September 17, 2020 | Perspectives
This summer I began my first clinical rotation of my third year in Family Medicine. Due to local COVID-19 precautions, the first half of our rotation was being conducted virtually. During that time, we were encouraged to complete the Aquifer Family Medicine cases. In my experience, the cases were a helpful bridge to patient care from my coursework…
September 10, 2020 | Perspectives
This year, COVID added additional challenges to the difficult transition from pre-clinical to clinical/clerkship years by limiting student and faculty interactions during the traditional orientation week. We used Aquifer to create an online Orientation Course for our LIC students that addressed multiple key concepts and facets of the transition to the clinical/clerkship years and allowed our team to focus our limited in-person time on crucial activities.
August 10, 2020 | Pearls
Our community faculty are busy clinicians in local health systems or private practice. At several points throughout the clerkship, we provide calendars with the didactic and Aquifer case schedule illustrating the clinical information students will cover on campus. We actively encourage preceptors to engage in discussion with their students about what was covered during these activities outside of their offices to the benefit of both students and preceptors.
June 24, 2020 | Perspectives
Students provide consistently high rankings for Aquifer as reported in our five-star rating feedback data, but how and when cases are integrated into the curriculum can have a significant impact on their learning. Find out what themes emerged when we ask students what methods are most effective–and discover practical tips for assigning Aquifer cases based on student feedback.
May 19, 2020 | Perspectives
When the COVID 19 pandemic interrupted our first-year medical students’ longitudinal primary care practicum (PCP), we needed to find an alternative that addressed one of its most important goals: helping students to focus the comprehensive history, exam, and documentation that they’re taught in the clinical skills course into a primary care-appropriate presentation and SOAP note. Our thoughts turned quickly to Aquifer, which is used by our internal medicine and pediatrics clerkships. Many Aquifer cases integrate well with the basic science topics our first-year courses, but most seemed a little too advanced for a mid-first year student. At the same time, senior students were eager to find ways to help, so we decided to combine Aquifer cases with ‘virtual’ peer teaching via videoconference.
May 12, 2020 | Perspectives
For those of us using virtual education time to prep students for eventual return to clinical settings, using an Aquifer case as a framework for an interactive orientation or hospital operations training session will better prepare students and interns to hit the ground running and take full advantage of rotations which, in many cases, have been shortened in duration.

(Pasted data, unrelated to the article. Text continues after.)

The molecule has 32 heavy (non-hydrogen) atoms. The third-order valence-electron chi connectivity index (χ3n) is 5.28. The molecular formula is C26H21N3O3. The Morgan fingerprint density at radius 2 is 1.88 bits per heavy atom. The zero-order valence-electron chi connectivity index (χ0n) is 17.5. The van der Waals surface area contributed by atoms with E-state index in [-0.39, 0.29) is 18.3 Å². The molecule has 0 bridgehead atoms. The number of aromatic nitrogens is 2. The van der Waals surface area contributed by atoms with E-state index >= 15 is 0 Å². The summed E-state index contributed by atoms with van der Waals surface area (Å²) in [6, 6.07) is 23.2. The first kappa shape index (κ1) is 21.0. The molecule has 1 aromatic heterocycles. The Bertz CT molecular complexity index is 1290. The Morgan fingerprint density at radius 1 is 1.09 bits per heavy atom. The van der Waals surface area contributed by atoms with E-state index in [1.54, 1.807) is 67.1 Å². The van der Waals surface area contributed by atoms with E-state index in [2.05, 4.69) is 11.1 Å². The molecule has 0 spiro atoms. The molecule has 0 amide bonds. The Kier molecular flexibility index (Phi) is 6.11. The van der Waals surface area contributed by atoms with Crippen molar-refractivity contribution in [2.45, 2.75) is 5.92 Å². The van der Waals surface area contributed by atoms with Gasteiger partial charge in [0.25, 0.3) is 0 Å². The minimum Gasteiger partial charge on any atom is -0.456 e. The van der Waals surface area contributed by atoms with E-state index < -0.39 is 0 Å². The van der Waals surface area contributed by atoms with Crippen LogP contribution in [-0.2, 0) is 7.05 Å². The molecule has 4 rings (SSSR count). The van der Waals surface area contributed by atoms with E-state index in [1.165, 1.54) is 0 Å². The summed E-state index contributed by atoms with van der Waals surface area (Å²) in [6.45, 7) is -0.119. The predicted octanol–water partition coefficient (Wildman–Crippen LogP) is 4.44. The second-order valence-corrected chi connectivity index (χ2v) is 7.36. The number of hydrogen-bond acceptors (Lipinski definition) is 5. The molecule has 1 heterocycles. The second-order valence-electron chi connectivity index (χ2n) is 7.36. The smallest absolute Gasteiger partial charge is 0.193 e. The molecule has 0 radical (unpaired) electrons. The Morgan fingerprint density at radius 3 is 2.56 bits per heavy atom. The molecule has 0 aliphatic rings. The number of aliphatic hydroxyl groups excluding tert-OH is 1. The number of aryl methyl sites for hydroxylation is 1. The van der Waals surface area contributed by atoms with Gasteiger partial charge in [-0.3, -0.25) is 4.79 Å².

May 11, 2020 | Pearls
Due to curriculum modifications related to the COVID-19 pandemic, our clerkship directors were charged with developing a virtual curriculum to keep students engaged in clinical learning activities while suspended from participation in face-to-face clinical care. Rather than develop a virtual curriculum for each individual clerkship…
May 11, 2020 | Perspectives
Aquifer cases can form the basis for a huge variety of classroom sessions that can be easily adapted for virtual learning. Here are some ideas to spark your creativity if you are designing your own activity. Suggested strategies include…
April 30, 2020 | Pearls
If you want to use Aquifer cases as a clinical correlate in basic sciences classes just assign one case per week (e.g. pediatric case about cystic fibrosis in a genetics course; internal medicine case about anemia in hematology course). Students at UW have told me that this is about the right number of cases because the case content is complicated for early students. Students can work independently through the case and you can use it as context for discussion about how the basic science helps explain the clinical presentation–getting to the “why” behind how patients present as they do!
April 23, 2020 | Perspectives
Many educators are wondering how to meaningfully engage their students in distance learning activities that create community and allow them to practice important patient care skills (while not seeing patients). While I have been doing peer-to-peer consults with educators around the country about using Aquifer cases in their curriculum, I stumbled into a helpful reframe that seems to be unlocking people’s creativity: Aquifer cases (yep…more than 170 of them!) are virtual standardized patients. Wait…what?